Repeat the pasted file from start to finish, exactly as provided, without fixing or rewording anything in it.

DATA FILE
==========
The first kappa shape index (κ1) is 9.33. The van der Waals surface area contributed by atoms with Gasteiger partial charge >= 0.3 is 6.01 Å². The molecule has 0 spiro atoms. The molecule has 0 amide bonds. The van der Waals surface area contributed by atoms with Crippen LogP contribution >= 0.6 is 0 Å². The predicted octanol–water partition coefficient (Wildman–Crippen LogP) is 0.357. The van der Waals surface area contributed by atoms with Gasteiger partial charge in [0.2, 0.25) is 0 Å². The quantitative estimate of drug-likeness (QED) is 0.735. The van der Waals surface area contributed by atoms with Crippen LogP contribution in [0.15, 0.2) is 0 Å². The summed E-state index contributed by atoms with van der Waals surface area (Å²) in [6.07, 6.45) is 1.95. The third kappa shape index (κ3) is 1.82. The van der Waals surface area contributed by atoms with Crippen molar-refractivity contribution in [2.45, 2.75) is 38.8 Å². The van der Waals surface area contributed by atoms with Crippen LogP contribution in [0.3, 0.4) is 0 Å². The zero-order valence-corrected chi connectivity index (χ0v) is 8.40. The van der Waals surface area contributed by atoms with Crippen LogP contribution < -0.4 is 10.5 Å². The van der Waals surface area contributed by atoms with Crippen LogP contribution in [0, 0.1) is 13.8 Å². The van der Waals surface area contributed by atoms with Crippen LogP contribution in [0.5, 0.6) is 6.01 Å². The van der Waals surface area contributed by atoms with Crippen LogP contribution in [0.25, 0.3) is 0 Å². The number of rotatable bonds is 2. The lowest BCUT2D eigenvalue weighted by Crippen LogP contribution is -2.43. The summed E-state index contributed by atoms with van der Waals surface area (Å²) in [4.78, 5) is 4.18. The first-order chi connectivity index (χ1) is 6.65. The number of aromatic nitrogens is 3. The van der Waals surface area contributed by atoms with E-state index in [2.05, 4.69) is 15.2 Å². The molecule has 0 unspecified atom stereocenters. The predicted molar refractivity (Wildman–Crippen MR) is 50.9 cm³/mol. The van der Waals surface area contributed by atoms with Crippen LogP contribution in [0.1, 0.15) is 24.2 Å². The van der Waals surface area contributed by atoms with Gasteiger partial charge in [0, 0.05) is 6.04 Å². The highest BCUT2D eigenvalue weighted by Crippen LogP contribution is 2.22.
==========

The first kappa shape index (κ1) is 9.33. The van der Waals surface area contributed by atoms with Gasteiger partial charge >= 0.3 is 6.01 Å². The molecule has 0 spiro atoms. The molecule has 0 amide bonds. The van der Waals surface area contributed by atoms with Crippen LogP contribution >= 0.6 is 0 Å². The predicted octanol–water partition coefficient (Wildman–Crippen LogP) is 0.357. The van der Waals surface area contributed by atoms with Gasteiger partial charge in [0.2, 0.25) is 0 Å². The quantitative estimate of drug-likeness (QED) is 0.735. The van der Waals surface area contributed by atoms with Crippen LogP contribution in [0.15, 0.2) is 0 Å². The summed E-state index contributed by atoms with van der Waals surface area (Å²) in [6.07, 6.45) is 1.95. The third kappa shape index (κ3) is 1.82. The van der Waals surface area contributed by atoms with Crippen molar-refractivity contribution in [2.45, 2.75) is 38.8 Å². The van der Waals surface area contributed by atoms with Crippen LogP contribution in [0.3, 0.4) is 0 Å². The zero-order valence-corrected chi connectivity index (χ0v) is 8.40. The van der Waals surface area contributed by atoms with Crippen LogP contribution < -0.4 is 10.5 Å². The van der Waals surface area contributed by atoms with Crippen LogP contribution in [0, 0.1) is 13.8 Å². The van der Waals surface area contributed by atoms with Crippen LogP contribution in [0.5, 0.6) is 6.01 Å². The van der Waals surface area contributed by atoms with Crippen LogP contribution in [0.25, 0.3) is 0 Å². The number of rotatable bonds is 2. The lowest BCUT2D eigenvalue weighted by Crippen LogP contribution is -2.43. The summed E-state index contributed by atoms with van der Waals surface area (Å²) in [4.78, 5) is 4.18. The first-order chi connectivity index (χ1) is 6.65. The number of aromatic nitrogens is 3. The van der Waals surface area contributed by atoms with E-state index in [2.05, 4.69) is 15.2 Å². The molecule has 0 unspecified atom stereocenters. The predicted molar refractivity (Wildman–Crippen MR) is 50.9 cm³/mol. The van der Waals surface area contributed by atoms with Crippen LogP contribution in [0.1, 0.15) is 24.2 Å². The van der Waals surface area contributed by atoms with Gasteiger partial charge in [0, 0.05) is 6.04 Å². The highest BCUT2D eigenvalue weighted by Crippen LogP contribution is 2.22.